It's good timing for UCLA, which is lacking one of its best players in shooting guard Brian Morrison, who is still out with a strained hamstring.
Oregon State is currently 6-4, which is deceiving since their wins have come against Prairie View, IPWF (quick – what is IPWF? Hint: It's not a professional wrestling team*), Kansas State, Willamette, Sacramento State and Jackson State.
The Beavers, under second-year head coach Jay John, are in for a tough season. They were 13-15 a season ago, and have lost three significant starters from that team, including two double-digit frontcourt scorers. John, though, has Oregon State playing hard and with purpose, even though that won't get him very far with the lack of talent he has on his roster.
Two players have stepped up for Oregon State to take over the scoring load, 6-1 sophomore shooting guard Chris Stephens, and 6-7 junior power forward David Lucas. Both are averaging about 15 points a game, with Lucas also leading the team in rebounding (6.4) and Stephens in three-point shooting (24 in 10 games). It's not really that either of these two are big, impact players, but merely that there was a 30-point void left from last year that they've stepped into when Brian Jackson and Phillip Ricci left. Stephens is a streaky shooter, who can get hot, or be cold for long periods. He is a decent ball-handler who also tends to make pretty questionable decisions at times. Stephens is the guy that can hurt you with his potential long-range shooting, and defending him is where UCLA will miss Morrison the most tonight. Lucas is really the go-to guy on the team, with some nice post moves and touch around the basket. He has to get touches for Oregon State's offense to score.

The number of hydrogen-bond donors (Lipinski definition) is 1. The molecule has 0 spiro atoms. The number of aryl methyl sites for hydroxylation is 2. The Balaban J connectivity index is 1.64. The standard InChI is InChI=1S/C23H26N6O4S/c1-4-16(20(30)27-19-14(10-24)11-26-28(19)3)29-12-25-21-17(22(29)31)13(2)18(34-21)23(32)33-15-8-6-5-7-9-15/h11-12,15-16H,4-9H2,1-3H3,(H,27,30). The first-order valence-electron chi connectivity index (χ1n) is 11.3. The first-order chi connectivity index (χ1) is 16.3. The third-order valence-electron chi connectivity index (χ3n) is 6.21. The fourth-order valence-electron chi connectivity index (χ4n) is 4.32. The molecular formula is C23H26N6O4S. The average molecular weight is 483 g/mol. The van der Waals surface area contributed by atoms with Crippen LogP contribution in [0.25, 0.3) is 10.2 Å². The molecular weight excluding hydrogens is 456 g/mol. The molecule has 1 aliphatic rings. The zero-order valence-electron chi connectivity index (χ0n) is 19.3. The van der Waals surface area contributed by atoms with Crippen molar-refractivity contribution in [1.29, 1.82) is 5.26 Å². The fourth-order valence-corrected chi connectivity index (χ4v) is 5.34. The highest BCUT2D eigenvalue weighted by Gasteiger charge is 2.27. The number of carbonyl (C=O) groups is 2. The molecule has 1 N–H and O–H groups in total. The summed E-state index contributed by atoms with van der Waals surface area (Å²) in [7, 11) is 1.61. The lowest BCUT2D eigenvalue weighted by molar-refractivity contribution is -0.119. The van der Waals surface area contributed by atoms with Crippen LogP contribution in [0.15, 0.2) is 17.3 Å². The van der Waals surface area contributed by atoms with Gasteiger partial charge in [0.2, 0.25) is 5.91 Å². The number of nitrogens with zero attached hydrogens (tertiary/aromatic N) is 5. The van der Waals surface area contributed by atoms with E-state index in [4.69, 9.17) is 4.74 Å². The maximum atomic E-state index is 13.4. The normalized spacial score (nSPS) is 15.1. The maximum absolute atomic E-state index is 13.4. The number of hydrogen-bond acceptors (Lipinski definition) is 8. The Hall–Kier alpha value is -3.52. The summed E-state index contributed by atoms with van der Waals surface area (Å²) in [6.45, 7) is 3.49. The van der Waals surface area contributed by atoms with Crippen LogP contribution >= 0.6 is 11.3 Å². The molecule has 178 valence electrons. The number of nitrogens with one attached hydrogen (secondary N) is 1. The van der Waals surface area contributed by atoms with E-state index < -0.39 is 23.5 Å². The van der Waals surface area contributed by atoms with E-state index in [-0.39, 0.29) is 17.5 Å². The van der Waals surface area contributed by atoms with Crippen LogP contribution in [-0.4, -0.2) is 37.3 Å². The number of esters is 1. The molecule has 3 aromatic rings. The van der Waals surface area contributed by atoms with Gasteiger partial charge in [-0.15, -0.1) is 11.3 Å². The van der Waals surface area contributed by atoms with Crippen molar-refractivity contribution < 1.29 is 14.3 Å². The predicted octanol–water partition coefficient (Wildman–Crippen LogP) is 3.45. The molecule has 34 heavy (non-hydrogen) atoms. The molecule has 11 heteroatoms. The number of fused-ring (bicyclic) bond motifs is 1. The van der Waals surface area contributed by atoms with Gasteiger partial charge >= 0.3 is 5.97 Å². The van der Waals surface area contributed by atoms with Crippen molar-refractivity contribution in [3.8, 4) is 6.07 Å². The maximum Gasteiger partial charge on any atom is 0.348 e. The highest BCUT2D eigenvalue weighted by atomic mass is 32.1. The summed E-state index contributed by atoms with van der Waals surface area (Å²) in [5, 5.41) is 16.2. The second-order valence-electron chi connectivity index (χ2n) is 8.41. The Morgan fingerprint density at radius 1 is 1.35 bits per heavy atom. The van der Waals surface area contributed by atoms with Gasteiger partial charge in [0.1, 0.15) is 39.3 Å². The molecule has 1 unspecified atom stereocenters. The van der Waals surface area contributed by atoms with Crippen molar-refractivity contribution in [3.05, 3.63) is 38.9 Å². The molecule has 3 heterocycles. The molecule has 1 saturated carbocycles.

6-1 junior guard J.S. Nash is the other third in OSU's scoring triumvirate, averaging just about 10 points a game. Nash likes to shoot and can play tough defense at times. He and Stephens present a pretty small wing duo, one that isn't particularly quick and the much taller and longer Dijon Thompson and Trevor Ariza should be able to dominate defensively.
The starting point guard is sophomore 6-3 Lamar Hurd, who leads the team in minutes played, mostly because OSU doesn't have another true point guard. Hurd has some promise, with good size and athleticism, but is still gaining experience at the position. He can play passively at times and make wrong decisions. Scarily for Beaver fans, he has the most starts of any returning player on the roster.
6-11, 260-lb. junior Derek Potter starts at center, mostly to establish a physical presence initially inside. He plays only 7 minutes a game and is pulled for quicker, more athletic – but considerably smaller baseline players. 6-6 forward Jim Hanchett gets most of the remaining frontcourt minutes, plays tough around the basket. He averages nine points and five boards a game in 22 minutes. Promising 6-9 freshman Kyle Jeffers has contributed some solid minutes, showing some good touch around the basket and rebounding ability. 6-11 Kevin Fields is a big body who hasn't caught up to the speed of the college game yet as a sophomore. 6-7 Kenny Hooks also rotates in to give Lucas a breather.
The designated shooter off the bench is 6-2 freshman guard Angelo Tsagarakis from France.
Even without Morrison, UCLA is too talented for the inexperienced, young and talent-thin OSU. OSU's defense is probably the worst in the Pac-10, lacking athleticism inside and quickness on the perimeter. Watch for UCLA's shooters – Dijon Thompson and T.J. Cummings -- to find many open looks from 10 feet out beyond the three-point line, and then on the other side of the court, UCLA's length to disturb Oregon State's slower, smaller guards.
UCLA, also, off a disappointing loss to Michigan, returns home to Pauley Pavilion, and Cummings and Ariza will get more in the flow of the offense tonight.
Oregon State 63
*IPFW is Indiana-Purdue-Fort Worth University